We found evidence of high resistance to seed‐mediated gene flow (effective dispersal) within patches ofPlagiobothrys nothofulvus, and strong genetic structure over distances of less than 20 m. Geographic distance was a poor predictor of dispersal distance, while landscape features had stronger influences on patterns of dispersal (distance and direction of seed movement). Patterns of dispersal were best predicted by the combined distribution of flower patches, habitat type, and the network of vole runways, with the latter explaining the largest proportion of variation in the model.

    Conclusions

    Our results suggest that primary dispersal occurs mostly within microhabitats and infrequent secondary dispersal may occur over longer distances due to the activity of small mammals and other vertebrates.

     
    more » « less
  2. Abstract

    Assessing the environmental factors that influence the ability of a threatened species to move through a landscape can be used to identify conservation actions that connect isolated populations. However, direct observations of species' movement are often limited, making the development of alternate approaches necessary. Here we use landscape genetic analyses to assess the impact of landscape features on the movement of individuals between local populations of a threatened snake, the eastern massasauga rattlesnake (Sistrurus catenatus). We linked connectivity data with habitat information from two landscapes of similar size: a large region of unfragmented habitat and a previously studied fragmented landscape consisting of isolated patches of habitat. We used this analysis to identify features of the landscape where modification or acquisition would enhance population connectivity in the fragmented region. We found evidence that current connectivity was impacted by both contemporary land‐cover features, especially roads, and inherent landscape features such as elevation. Next, we derived estimates of expected movement ability using a recently developed pedigree‐based approach and least‐cost paths through the unfragmented landscape. We then used our pedigree and resistance map to estimate resistance polygons of the potential extent forS. catenatusmovement in the fragmented landscape. These polygons identify possible sites for future corridors connecting currently isolated populations in this landscape by linking the impact of future habitat modification or land acquisition to dispersal ability in this species. Overall, our study shows how modeling landscape resistance across differently fragmented landscapes can identify habitat features that affect contemporary movement in threatened species in fragmented landscapes and how this information can be used to guide mitigation actions whose goal is to connect isolated populations.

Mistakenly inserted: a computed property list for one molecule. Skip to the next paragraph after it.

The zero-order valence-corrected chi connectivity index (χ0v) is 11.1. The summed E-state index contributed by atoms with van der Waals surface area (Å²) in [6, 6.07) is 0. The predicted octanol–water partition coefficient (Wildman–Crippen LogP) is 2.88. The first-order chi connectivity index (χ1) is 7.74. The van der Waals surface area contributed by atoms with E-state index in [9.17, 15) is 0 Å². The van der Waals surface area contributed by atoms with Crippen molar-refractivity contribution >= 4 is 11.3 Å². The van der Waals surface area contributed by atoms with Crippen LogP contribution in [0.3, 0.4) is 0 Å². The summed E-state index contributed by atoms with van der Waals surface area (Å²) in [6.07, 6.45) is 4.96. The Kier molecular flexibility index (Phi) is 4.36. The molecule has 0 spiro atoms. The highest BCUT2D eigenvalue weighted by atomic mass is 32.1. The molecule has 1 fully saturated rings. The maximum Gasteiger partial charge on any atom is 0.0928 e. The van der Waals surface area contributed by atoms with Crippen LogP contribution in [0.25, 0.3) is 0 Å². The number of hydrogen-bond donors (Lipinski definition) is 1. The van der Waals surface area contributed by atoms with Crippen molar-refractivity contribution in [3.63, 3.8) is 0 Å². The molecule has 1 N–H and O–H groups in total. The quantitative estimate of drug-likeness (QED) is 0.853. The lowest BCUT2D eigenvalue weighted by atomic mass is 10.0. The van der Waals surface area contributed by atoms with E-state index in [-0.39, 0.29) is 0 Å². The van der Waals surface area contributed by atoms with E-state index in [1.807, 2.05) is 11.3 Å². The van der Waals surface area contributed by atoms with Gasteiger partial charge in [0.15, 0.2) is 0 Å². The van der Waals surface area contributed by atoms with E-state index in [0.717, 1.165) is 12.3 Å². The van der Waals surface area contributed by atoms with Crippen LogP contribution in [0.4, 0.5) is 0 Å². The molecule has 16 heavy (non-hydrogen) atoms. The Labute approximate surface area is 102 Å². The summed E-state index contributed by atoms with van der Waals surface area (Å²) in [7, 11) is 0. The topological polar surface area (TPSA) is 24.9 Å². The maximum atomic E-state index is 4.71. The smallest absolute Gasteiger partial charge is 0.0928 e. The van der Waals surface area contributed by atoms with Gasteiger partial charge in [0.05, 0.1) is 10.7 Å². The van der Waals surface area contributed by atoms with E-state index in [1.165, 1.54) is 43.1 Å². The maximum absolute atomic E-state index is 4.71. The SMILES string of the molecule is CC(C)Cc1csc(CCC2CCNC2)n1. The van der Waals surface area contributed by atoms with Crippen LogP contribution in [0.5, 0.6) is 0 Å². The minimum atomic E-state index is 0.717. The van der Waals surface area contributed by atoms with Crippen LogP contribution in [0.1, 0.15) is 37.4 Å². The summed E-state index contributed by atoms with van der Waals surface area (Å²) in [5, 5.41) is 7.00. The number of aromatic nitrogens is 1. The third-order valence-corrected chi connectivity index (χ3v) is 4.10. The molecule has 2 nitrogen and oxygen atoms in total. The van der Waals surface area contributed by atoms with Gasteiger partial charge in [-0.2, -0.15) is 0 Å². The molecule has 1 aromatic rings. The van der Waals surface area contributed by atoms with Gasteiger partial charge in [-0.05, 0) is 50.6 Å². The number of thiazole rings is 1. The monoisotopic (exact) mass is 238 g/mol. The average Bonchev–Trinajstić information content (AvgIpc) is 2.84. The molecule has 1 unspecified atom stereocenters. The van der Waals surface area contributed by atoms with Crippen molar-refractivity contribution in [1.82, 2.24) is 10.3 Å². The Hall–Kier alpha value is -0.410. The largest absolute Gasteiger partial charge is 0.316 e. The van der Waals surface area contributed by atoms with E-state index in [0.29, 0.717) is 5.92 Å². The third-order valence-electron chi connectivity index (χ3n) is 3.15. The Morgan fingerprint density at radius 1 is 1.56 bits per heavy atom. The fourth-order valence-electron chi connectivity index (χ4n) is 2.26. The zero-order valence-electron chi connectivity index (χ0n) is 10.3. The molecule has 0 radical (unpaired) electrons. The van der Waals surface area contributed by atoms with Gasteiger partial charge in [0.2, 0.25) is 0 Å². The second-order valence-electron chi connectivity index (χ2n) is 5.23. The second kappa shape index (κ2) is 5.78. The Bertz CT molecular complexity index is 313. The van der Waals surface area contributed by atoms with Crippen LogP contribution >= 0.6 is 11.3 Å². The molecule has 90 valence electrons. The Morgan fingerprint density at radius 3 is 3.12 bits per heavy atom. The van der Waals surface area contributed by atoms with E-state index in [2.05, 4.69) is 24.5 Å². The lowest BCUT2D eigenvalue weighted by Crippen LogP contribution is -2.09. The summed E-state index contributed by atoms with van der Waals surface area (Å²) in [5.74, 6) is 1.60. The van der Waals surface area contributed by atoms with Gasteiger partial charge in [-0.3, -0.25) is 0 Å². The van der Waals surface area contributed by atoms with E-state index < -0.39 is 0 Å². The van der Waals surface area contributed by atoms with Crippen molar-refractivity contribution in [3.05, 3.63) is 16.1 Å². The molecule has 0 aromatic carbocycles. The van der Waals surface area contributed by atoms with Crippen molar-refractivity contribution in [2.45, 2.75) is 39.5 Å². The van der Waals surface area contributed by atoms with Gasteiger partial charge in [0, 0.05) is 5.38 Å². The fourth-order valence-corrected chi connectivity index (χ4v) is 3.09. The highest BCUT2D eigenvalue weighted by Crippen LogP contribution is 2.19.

more » « less
  3. Abstract